So I had nobody telling me what to expect in life, which was a lot of fun during my own teen years. A friendly male voice of experience would’ve been most welcome during those times, but unfortunately I had no role models around. My dad left us, my brother died, there were no grandfathers, uncles or cousins nearby… No teacher took me under his wing, our pastor was a womanizer who eventually divorced and left the church… It goes on and on. The few men in my life were neutral influences at best.

Which is probably why I want to be such a strong presence in my kids’ lives. They’ll never have to wonder why there were no positive male influences around them. I know I won’t be the only one, but I will be the best one. I want to be my kids’ hero. Nothing else matters… It’s the foremost thought in my mind as I teach and guide my children through to adulthood. They are always watching me, learning from my actions, listening to my words. It’s a monumental responsibility, one which some men shirk from too easily. But it’s worth doing, and the payoff is immense.

Being a good dad is not complex. You just have to choose to wrap your mind around the idea that your family is more important than your career or your hobbies or your friends. There’s nothing better you can do for you kids than to become their protector. There is no paycheck or promotion for doing this, and you will not receive accolades and awards from the community at large, but every now and then you might just get a little pat on the back when you least expect it.

I was at my son’s school one day, checking in at the front desk, when a teacher’s aide recognized me and yelled to everyone in the office, “That is a true dad!” My first reaction was to give her a deer-caught-in-the-headlights look because, quite frankly, I am not accustomed to positive comments about my situation as a stay-at-home dad. I must have looked thoroughly confused because she came over and said, “That was a compliment,” to which I mumbled something like “I do what I can.”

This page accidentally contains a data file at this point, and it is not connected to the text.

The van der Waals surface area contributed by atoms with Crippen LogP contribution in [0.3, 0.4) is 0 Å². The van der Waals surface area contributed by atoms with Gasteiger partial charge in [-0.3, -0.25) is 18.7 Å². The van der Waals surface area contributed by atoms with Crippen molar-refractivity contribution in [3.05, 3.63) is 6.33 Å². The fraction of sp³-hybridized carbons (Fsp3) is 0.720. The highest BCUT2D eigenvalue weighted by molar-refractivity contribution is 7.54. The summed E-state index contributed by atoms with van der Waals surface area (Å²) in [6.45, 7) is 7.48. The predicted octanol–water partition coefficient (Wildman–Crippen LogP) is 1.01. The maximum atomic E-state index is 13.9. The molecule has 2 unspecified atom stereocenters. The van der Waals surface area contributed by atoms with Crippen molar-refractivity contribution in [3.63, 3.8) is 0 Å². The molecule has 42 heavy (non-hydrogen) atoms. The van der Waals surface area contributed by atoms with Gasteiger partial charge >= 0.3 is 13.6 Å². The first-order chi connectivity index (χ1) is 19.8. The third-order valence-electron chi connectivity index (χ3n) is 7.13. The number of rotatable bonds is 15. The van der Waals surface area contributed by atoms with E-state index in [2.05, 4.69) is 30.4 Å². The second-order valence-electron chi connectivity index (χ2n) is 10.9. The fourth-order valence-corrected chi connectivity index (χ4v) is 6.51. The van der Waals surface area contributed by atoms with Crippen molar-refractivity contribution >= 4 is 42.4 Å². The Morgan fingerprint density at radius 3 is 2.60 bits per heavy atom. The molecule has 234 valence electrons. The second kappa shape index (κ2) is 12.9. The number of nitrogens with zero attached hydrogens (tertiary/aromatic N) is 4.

It wasn’t until a few days later that I began to feel really good about it. Those two words keep popping up in my head: true dad…I like that label. It’s so much more refreshing than some of the other things I’ve heard from friends and family over the past few years. In fact, I’ve rarely been complimented for my choice to be a stay-at-home dad. And by rarely, I mean not at all.

But it only took one person to say two little words to put me on top of the world for a short time. If you have a chance to compliment a stay-at-home dad (or a stay-at-home mom), don’t hesitate to do it. You’ll give them a really good memory to share with their kids.

When Good Things Go Bad

It’s a Throwback Thursday blog post, going all the way back to 2005 when my son was 7 years old and everything was different.

narniaI totally blew my son’s mind tonight.

We’ve been reading the seven Chronicles of Narnia books and thoroughly enjoyed each story. Until the final book, The Last Battle, in which Aslan wipes out Narnia and brings all the good creatures to “the real Narnia” (aka heaven). The last few pages of the book are mostly description, as C.S. Lewis paints a picture of an afterlife where everything is as perfect as you can imagine.

My son was bitterly disappointed that Narnia was destroyed, and he didn’t quite understand why the characters were running through the new land. I could see the wheels churning away in his mind as he tried to figure it out. When I finished reading it, he looked confused and said, “What happened?”

His brain hadn’t caught up yet.

So, I re-read the last two pages to him. He got it… The kids died in a train accident… Uh-oh… Here comes the scrunched up face, then the clenched muscles, and finally the tears. Just a few, because then he got really mad. His eyes narrowed, and he made two fists. I thought he was going to punch a hole in the wall, but instead he stuck his thumbs out and slowly turned them downwards, and then said, “Thumbs down to that!”